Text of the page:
The Big Ten loves football but is actually way better at basketball

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The Big Ten loves football but is actually way better at basketball

The Big Ten unquestionably finds more of its success in hoops than in football. (USATSI)
The Big Ten unquestionably finds more of its success in hoops than in football. (USATSI)

Indiana beat Wisconsin earlier this week in a one-possession game that was back and forth and undecided until Ben Brust missed a 3-pointer in the final seconds.

This came six days after the Badgers had destroyed Illinois.

This came two weeks after Illinois had handled Indiana in overtime.

So, to summarize, Illinois beat Indiana, then got worked by Wisconsin, then watched the Indiana team it topped top the Wisconsin team that started what is now a three-game losing streak for the Illini that will move to four Saturday unless Illinois upsets Michigan State.

Which is possible, of course.

The Spartans will only be favored by about five points.

"The league is really good top to bottom," Michigan State coach Tom Izzo, a future Hall of Famer, told CBS Sports Radio recently. "That's what's so great about it."

And it really is great -- basically for the fourth straight season.

The Big Ten is often mocked because it prides itself on being a top-notch "football" conference even though it hasn't been a top-notch "football" conference in a while. The league went 2-5 in bowl games this season, 2-5 last year and 4-6 the year before that. And to those yelling that bowl records aren't the best way to gauge the strength of any particular league, let me remind you that the Big Ten hasn't had more than two football teams finish in the top 15 of the Sagarin ratings in any of the past four seasons.

Only Michigan State finished in the top 15 this season.

Only Ohio State finished in the top 15 last season.

Neither finished in the top five.

Legends and Leaders?

Please.

But basketball is a different deal.

Though the Big Ten's member institutions, on the whole, care more about football than basketball, they're actually much better, on the whole, in basketball. For proof, let's return to the statistically unbiased Sagarin ratings that highlight the quality at the top.

The Sagarin ratings were updated after Wednesday night's games.

The top 15 looks like this:

  1. Arizona
  2. Michigan State
  3. Wisconsin
  4. Iowa
  5. Oklahoma State
  6. Villanova
  7. Ohio State
  8. Creighton
  9. Iowa State
  10. Kansas
  11. Syracuse
  12. Florida
  13. Wichita State
  14. Pittsburgh
  15. Michigan

As you can see, three of the top four, four of the top seven and five of the top 15 schools are Big Ten schools, and what's wild is that this isn't really a break from the norm. Last season, five Big Ten schools finished in the top 15 of the Sagarin ratings. Season before that, the Big Ten had four of the top nine. Season before that, the Big Ten had three of the top 13.

Poor Urban Meyer had his strength of schedule debated all season because the Big Ten offered Ohio State so few quality opponents. Meantime, Iowa's Fran McCaffery coached his second league game at Wisconsin and his fourth at Ohio State. He'll be at Michigan on Wednesday, then deal with Izzo and Michigan State six days later.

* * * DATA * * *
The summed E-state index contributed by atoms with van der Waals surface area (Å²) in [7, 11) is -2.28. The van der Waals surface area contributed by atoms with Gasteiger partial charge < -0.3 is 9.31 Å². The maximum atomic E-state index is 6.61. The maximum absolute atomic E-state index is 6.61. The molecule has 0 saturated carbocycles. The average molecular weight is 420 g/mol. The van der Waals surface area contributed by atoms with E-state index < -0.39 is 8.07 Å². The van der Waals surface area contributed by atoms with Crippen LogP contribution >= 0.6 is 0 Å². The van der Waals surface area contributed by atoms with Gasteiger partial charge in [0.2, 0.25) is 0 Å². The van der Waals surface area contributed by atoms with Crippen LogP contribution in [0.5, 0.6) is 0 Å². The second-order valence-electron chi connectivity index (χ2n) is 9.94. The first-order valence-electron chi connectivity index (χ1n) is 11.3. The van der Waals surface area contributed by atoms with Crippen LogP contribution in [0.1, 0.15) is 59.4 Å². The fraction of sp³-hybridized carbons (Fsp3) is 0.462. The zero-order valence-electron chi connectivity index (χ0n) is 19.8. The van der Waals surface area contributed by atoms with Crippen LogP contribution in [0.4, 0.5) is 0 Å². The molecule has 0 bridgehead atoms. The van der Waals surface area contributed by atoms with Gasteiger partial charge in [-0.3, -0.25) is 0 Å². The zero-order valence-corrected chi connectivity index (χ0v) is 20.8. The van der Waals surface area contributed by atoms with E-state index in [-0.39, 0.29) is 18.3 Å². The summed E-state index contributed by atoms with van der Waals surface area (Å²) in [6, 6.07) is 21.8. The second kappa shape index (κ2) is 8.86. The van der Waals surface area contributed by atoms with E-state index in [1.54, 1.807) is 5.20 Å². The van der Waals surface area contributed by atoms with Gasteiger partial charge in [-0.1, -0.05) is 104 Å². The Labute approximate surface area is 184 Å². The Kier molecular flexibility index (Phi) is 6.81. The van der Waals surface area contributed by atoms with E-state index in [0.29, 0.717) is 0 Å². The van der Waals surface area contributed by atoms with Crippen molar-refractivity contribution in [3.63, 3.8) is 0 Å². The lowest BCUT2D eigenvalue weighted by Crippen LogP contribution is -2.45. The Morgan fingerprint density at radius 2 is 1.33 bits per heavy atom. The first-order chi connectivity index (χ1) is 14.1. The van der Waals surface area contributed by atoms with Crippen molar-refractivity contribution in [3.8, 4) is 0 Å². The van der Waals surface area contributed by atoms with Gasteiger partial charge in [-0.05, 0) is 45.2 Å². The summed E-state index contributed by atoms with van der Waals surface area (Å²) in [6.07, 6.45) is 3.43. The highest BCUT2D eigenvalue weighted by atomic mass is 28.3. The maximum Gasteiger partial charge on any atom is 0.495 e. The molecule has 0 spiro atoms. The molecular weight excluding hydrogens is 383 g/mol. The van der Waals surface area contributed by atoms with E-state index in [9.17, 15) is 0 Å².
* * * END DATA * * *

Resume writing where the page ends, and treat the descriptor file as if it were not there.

(No wonder he's always on the verge of flipping out, huh?)

Seriously, this is a basketball league that's so strong at the top that the team that finishes fourth could reasonably be picked to make the national title game, which is exactly what Michigan did last season. And, just like last season, a 14-4 league record will likely be good enough to win the Big Ten outright because, at one point or another, every contender will almost certainly take a loss to somebody in the bottom half of the standings.

It's unavoidable.

Why?

Because only two of the Big Ten's 14 members are ranked outside of the top 100 at KenPom, which is another unbiased statistical formula. To place that in context, understand that no other league with more than 10 members has fewer than three teams ranked outside of the top 100. The SEC, bless its heart, has five ranked outside of the top 100. That means somebody like Florida should, for the most part, be able to get away with winning on off-nights while somebody like Michigan State will have to perform pretty much every night.

"The depth in this league is maybe the best it's been since I've been in," Izzo said after his Spartans struggled to pull away at Northwestern. "It's going to be a dogfight-conference."

Just like last season.

And the season before.

And the season before that, too.

So, by all means, keep those Big Ten football cracks coming because they're mostly accurate and often funny. But the basketball side of things is no joke. Granted, the league, despite all its success, still hasn't won a national title in this sport since Michigan State got one in 2000, and I'm only pointing that out so some of you don't have to. But that probably has more to do with the structure of the NCAA tournament than anything else, and, either way, I won't be surprised if that streak is snapped on April 7 at AT&T Stadium.


Gary Parrish is a senior college basketball columnist for CBSSports.com and college basketball insider for the CBS Sports Network. The Mississippi native also hosts an award-winning radio show in Memphis. He lives in that area with his wife, two sons and two dogs.
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